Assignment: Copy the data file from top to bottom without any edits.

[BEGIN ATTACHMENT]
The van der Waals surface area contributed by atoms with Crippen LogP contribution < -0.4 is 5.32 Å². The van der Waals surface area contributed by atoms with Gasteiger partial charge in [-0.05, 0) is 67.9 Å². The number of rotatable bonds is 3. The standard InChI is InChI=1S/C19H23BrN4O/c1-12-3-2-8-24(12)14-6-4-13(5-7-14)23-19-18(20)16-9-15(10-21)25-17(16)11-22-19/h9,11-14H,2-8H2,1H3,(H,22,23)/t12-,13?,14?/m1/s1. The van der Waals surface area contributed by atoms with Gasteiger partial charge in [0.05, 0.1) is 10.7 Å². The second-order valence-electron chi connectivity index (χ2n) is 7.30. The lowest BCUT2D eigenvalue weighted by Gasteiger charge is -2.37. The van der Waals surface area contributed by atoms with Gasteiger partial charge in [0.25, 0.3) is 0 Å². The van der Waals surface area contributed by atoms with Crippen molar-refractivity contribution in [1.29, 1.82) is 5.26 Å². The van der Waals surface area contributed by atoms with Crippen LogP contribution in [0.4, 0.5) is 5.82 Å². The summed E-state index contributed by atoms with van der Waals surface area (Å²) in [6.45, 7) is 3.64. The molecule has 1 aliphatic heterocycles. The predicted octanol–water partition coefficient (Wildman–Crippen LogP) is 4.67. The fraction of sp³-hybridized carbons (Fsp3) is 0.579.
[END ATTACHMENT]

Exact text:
The van der Waals surface area contributed by atoms with Crippen LogP contribution < -0.4 is 5.32 Å². The van der Waals surface area contributed by atoms with Gasteiger partial charge in [-0.05, 0) is 67.9 Å². The number of rotatable bonds is 3. The standard InChI is InChI=1S/C19H23BrN4O/c1-12-3-2-8-24(12)14-6-4-13(5-7-14)23-19-18(20)16-9-15(10-21)25-17(16)11-22-19/h9,11-14H,2-8H2,1H3,(H,22,23)/t12-,13?,14?/m1/s1. The van der Waals surface area contributed by atoms with Gasteiger partial charge in [0.05, 0.1) is 10.7 Å². The second-order valence-electron chi connectivity index (χ2n) is 7.30. The lowest BCUT2D eigenvalue weighted by Gasteiger charge is -2.37. The van der Waals surface area contributed by atoms with Gasteiger partial charge in [0.25, 0.3) is 0 Å². The van der Waals surface area contributed by atoms with Crippen molar-refractivity contribution in [1.29, 1.82) is 5.26 Å². The van der Waals surface area contributed by atoms with Crippen LogP contribution in [0.4, 0.5) is 5.82 Å². The summed E-state index contributed by atoms with van der Waals surface area (Å²) in [6.45, 7) is 3.64. The molecule has 1 aliphatic heterocycles. The predicted octanol–water partition coefficient (Wildman–Crippen LogP) is 4.67. The fraction of sp³-hybridized carbons (Fsp3) is 0.579.